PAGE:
about this blog
I started this blog in 2008. It started mainly as a way of tracking the evolution of my dry garden, and that led to an interest in photography and in the creatures that live in the garden. It's still about the garden and wildlife, but now my passion is thinking about how we humans can learn to co-exist with wild animals and plants, especially in urban areas.
Tuesday, 21 April 2009
two books about pigeons
A Pigeon and A Boy, by Israeli novelist Meir Shalev, is about the relationship between two handlers of homing pigeons. It was an enjoyable story, and in addition enabled me to understand the significant role that homing pigeons have played throughout history, as messengers.
OK - so the pigeons in my garden may not be homing pigeons, but I like to think of them as close cousins, and worthy of respect. Like possums, pigeons badly need advocates to correct the widespread dislike and scorn they endure.
In his book Pigeons: the Fascinating Saga of the World’s Most Revered and Reviled Bird, Andrew Blechman tells us everything we ever wanted to know about pigeons and the people who obsessively love and hate them.
It was Woody Allen who popularised the idea of pigeons as flying rats, in his 1980 film Stardust Memories. He saw a pigeon in his apartment and panicked.
“It’s not pretty at all. They’re, they’re, they’re rats with wings! …It’s probably one of those killer pigeons … You see? It’s got a swastika under its wings.”
Blechman explains the widespread hatred of the urban pigeon. It’s all to do with poo. Pigeons gather in large flocks in cities. City buildings provide them with nooks and crannies for nesting, and there’s plenty of leftover food scraps around for them to eat. So they live comfortably and the droppings just keep piling up. And up.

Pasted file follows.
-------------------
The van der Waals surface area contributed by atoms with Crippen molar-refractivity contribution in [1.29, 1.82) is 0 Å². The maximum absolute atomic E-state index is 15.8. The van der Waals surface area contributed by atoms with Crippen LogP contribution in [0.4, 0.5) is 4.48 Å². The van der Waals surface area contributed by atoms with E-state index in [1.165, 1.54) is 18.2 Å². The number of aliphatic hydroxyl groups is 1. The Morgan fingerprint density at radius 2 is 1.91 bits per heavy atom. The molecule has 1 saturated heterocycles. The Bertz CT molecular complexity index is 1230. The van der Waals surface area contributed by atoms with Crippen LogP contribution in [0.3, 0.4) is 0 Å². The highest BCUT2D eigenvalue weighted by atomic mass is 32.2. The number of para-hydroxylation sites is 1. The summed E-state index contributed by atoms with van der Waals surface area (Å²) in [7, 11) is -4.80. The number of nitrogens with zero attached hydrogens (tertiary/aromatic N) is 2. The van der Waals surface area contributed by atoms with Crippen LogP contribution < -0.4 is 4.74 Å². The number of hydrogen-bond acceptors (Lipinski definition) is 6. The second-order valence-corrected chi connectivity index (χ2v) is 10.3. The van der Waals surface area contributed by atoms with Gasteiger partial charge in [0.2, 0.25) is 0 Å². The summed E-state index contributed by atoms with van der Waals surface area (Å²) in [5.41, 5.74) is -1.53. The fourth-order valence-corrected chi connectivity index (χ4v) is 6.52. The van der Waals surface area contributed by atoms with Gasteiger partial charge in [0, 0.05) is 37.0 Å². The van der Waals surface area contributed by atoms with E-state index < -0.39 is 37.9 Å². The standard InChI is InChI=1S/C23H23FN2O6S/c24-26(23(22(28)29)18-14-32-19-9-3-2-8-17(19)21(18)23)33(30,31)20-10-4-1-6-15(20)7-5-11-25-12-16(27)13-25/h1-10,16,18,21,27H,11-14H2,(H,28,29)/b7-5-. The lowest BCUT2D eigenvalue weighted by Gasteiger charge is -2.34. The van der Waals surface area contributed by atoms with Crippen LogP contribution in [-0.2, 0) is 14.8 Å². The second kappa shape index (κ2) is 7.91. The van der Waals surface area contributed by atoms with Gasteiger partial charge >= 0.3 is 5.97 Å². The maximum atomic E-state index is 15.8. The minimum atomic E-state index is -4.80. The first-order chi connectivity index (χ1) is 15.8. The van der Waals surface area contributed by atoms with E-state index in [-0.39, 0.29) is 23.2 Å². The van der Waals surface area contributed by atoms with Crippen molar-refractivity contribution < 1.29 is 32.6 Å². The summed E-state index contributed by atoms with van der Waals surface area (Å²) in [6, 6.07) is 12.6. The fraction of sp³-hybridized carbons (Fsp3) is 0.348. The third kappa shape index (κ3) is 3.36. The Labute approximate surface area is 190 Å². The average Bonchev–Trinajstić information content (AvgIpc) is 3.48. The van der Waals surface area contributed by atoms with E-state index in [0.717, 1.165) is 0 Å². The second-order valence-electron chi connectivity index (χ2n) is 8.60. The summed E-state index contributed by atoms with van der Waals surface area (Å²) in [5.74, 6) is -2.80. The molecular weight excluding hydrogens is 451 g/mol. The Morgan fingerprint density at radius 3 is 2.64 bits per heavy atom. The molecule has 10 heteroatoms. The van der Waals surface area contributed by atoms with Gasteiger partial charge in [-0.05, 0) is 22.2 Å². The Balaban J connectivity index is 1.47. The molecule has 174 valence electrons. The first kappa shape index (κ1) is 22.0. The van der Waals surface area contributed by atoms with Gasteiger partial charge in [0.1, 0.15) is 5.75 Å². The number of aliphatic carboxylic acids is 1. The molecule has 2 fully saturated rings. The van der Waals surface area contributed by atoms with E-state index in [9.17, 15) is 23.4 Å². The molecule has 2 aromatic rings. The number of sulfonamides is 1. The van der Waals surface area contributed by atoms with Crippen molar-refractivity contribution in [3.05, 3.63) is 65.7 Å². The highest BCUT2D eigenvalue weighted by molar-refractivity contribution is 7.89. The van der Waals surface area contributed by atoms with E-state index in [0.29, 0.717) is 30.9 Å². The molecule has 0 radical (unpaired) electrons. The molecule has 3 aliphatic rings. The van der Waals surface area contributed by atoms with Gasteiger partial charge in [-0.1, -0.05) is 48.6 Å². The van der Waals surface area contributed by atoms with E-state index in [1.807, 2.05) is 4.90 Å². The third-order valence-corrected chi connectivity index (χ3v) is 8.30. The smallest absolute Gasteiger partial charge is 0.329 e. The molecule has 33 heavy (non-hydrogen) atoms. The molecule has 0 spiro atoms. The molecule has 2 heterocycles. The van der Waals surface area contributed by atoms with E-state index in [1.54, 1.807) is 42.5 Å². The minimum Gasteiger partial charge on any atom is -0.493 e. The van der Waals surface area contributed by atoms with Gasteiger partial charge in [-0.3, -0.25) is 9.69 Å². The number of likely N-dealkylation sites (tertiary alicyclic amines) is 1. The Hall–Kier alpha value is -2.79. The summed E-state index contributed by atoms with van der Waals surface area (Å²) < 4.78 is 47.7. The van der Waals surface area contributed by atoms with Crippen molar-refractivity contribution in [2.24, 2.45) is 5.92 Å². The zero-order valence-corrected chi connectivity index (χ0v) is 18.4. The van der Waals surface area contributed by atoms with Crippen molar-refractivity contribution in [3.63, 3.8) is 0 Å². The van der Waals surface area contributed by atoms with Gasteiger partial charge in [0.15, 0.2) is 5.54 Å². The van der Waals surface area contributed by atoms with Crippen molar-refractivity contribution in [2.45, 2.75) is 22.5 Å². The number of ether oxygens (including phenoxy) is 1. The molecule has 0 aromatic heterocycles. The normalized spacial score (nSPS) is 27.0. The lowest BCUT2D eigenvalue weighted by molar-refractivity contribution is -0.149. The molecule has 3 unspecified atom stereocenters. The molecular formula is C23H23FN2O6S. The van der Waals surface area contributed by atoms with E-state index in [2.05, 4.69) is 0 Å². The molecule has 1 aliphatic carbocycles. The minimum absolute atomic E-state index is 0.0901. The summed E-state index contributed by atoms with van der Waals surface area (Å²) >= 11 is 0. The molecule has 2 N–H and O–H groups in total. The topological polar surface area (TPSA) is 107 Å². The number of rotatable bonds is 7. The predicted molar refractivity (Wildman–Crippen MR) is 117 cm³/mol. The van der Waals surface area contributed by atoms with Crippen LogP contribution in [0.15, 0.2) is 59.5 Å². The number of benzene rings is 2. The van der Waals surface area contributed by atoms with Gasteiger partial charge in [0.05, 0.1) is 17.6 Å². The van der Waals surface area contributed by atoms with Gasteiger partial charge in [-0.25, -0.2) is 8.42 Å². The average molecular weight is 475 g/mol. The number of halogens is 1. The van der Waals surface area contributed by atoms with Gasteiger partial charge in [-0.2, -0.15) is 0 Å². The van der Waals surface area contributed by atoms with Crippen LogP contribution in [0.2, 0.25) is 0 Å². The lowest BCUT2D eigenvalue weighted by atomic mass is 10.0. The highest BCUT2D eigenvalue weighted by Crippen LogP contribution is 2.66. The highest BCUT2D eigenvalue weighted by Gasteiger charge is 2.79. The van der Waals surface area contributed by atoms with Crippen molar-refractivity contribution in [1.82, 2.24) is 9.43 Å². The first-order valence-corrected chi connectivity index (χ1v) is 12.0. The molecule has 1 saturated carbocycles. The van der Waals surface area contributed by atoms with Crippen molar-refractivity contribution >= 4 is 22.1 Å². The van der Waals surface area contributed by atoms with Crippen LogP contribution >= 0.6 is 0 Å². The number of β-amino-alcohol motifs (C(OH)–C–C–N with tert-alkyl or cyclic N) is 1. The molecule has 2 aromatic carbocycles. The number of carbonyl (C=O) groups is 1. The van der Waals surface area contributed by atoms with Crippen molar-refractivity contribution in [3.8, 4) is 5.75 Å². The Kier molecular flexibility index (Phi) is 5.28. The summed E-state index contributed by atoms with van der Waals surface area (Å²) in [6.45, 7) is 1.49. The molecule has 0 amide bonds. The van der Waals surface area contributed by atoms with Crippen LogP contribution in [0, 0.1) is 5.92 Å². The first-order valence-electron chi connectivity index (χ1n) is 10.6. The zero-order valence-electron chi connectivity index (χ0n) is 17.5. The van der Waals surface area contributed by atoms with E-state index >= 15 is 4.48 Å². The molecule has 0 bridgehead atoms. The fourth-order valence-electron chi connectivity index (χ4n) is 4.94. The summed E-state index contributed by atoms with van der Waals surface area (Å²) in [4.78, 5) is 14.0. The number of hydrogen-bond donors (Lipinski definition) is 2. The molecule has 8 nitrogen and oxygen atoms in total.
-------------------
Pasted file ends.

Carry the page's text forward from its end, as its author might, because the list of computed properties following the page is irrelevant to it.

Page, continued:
Some statistics: “The average pigeon produces over twenty-five pounds of droppings a year. At some urban nesting sites, the accumulated crap can be measured in tons.”
So because of this situation
“the peaceful coexistence between man and pigeon, which lasted for thousands of years, has deteriorated into a war of attrition. The urban pigeon, regardless of its remarkable past and incredible physiology, is now considered a feathered outlaw.”
Seen like this, the problem is one we gardeners are keenly aware of - and blog about often: how to look after our wildlife, maintain biodiversity in our cities, suburbs and rural areas, and work out a balance between their needs and ours?
Would any of you non vegetarians out there care for a slice of (sustainably sourced of course) pigeon pie?
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